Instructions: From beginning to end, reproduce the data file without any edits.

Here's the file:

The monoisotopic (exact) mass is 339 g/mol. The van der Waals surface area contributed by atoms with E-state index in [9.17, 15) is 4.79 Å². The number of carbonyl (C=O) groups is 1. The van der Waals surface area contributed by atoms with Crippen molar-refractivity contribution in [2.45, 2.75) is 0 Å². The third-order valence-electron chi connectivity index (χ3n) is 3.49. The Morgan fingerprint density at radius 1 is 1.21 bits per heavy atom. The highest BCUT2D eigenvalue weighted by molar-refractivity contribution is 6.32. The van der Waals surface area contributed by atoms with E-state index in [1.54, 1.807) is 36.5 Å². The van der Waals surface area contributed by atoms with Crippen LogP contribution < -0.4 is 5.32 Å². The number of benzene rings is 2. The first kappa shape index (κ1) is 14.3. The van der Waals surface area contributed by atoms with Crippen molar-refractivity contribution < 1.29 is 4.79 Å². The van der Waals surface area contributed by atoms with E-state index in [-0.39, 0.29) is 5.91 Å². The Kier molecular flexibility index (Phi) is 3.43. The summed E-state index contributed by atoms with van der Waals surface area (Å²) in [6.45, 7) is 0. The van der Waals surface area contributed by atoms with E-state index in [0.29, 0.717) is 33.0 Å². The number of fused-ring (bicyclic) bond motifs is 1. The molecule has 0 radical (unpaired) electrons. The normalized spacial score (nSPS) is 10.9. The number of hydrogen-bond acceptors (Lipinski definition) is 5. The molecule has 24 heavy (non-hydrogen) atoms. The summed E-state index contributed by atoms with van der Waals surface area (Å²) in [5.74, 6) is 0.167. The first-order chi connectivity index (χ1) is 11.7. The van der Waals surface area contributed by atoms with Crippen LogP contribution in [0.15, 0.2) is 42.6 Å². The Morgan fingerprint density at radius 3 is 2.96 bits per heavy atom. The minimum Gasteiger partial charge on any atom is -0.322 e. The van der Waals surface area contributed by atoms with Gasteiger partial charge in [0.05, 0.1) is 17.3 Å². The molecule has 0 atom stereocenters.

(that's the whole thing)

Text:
The monoisotopic (exact) mass is 339 g/mol. The van der Waals surface area contributed by atoms with E-state index in [9.17, 15) is 4.79 Å². The number of carbonyl (C=O) groups is 1. The van der Waals surface area contributed by atoms with Crippen molar-refractivity contribution in [2.45, 2.75) is 0 Å². The third-order valence-electron chi connectivity index (χ3n) is 3.49. The Morgan fingerprint density at radius 1 is 1.21 bits per heavy atom. The highest BCUT2D eigenvalue weighted by molar-refractivity contribution is 6.32. The van der Waals surface area contributed by atoms with E-state index in [1.54, 1.807) is 36.5 Å². The van der Waals surface area contributed by atoms with Crippen LogP contribution < -0.4 is 5.32 Å². The number of benzene rings is 2. The first kappa shape index (κ1) is 14.3. The van der Waals surface area contributed by atoms with Crippen molar-refractivity contribution < 1.29 is 4.79 Å². The van der Waals surface area contributed by atoms with E-state index in [-0.39, 0.29) is 5.91 Å². The Kier molecular flexibility index (Phi) is 3.43. The summed E-state index contributed by atoms with van der Waals surface area (Å²) in [6.45, 7) is 0. The van der Waals surface area contributed by atoms with E-state index in [0.29, 0.717) is 33.0 Å². The number of fused-ring (bicyclic) bond motifs is 1. The molecule has 0 radical (unpaired) electrons. The normalized spacial score (nSPS) is 10.9. The number of hydrogen-bond acceptors (Lipinski definition) is 5. The molecule has 24 heavy (non-hydrogen) atoms. The summed E-state index contributed by atoms with van der Waals surface area (Å²) in [5.74, 6) is 0.167. The first-order chi connectivity index (χ1) is 11.7. The van der Waals surface area contributed by atoms with Crippen LogP contribution in [0.15, 0.2) is 42.6 Å². The Morgan fingerprint density at radius 3 is 2.96 bits per heavy atom. The minimum Gasteiger partial charge on any atom is -0.322 e. The van der Waals surface area contributed by atoms with Gasteiger partial charge in [0.05, 0.1) is 17.3 Å². The molecule has 0 atom stereocenters.